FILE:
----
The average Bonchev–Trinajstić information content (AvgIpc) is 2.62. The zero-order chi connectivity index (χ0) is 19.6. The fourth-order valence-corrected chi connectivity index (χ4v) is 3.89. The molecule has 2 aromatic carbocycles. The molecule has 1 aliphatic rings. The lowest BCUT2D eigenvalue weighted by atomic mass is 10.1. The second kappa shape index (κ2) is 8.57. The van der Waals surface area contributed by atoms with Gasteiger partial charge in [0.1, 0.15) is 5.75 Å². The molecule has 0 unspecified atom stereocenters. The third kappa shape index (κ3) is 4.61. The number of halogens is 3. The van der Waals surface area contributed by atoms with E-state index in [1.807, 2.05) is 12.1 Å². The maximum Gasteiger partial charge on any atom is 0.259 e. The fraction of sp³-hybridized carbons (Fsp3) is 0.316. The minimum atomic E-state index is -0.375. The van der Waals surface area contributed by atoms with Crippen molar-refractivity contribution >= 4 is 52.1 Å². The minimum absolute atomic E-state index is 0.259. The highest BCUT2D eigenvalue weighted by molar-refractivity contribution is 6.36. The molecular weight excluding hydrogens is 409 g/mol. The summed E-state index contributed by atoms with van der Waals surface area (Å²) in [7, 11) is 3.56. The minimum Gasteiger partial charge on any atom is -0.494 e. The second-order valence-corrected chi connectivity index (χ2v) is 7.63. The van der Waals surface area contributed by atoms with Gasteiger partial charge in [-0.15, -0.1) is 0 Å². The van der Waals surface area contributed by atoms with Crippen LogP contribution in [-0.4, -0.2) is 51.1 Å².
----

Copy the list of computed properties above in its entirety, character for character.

The average Bonchev–Trinajstić information content (AvgIpc) is 2.62. The zero-order chi connectivity index (χ0) is 19.6. The fourth-order valence-corrected chi connectivity index (χ4v) is 3.89. The molecule has 2 aromatic carbocycles. The molecule has 1 aliphatic rings. The lowest BCUT2D eigenvalue weighted by atomic mass is 10.1. The second kappa shape index (κ2) is 8.57. The van der Waals surface area contributed by atoms with Gasteiger partial charge in [0.1, 0.15) is 5.75 Å². The molecule has 0 unspecified atom stereocenters. The third kappa shape index (κ3) is 4.61. The number of halogens is 3. The van der Waals surface area contributed by atoms with E-state index in [1.807, 2.05) is 12.1 Å². The maximum Gasteiger partial charge on any atom is 0.259 e. The fraction of sp³-hybridized carbons (Fsp3) is 0.316. The minimum atomic E-state index is -0.375. The van der Waals surface area contributed by atoms with Crippen molar-refractivity contribution >= 4 is 52.1 Å². The minimum absolute atomic E-state index is 0.259. The highest BCUT2D eigenvalue weighted by molar-refractivity contribution is 6.36. The molecular weight excluding hydrogens is 409 g/mol. The summed E-state index contributed by atoms with van der Waals surface area (Å²) in [7, 11) is 3.56. The minimum Gasteiger partial charge on any atom is -0.494 e. The second-order valence-corrected chi connectivity index (χ2v) is 7.63. The van der Waals surface area contributed by atoms with Gasteiger partial charge in [-0.15, -0.1) is 0 Å². The van der Waals surface area contributed by atoms with Crippen LogP contribution in [-0.4, -0.2) is 51.1 Å².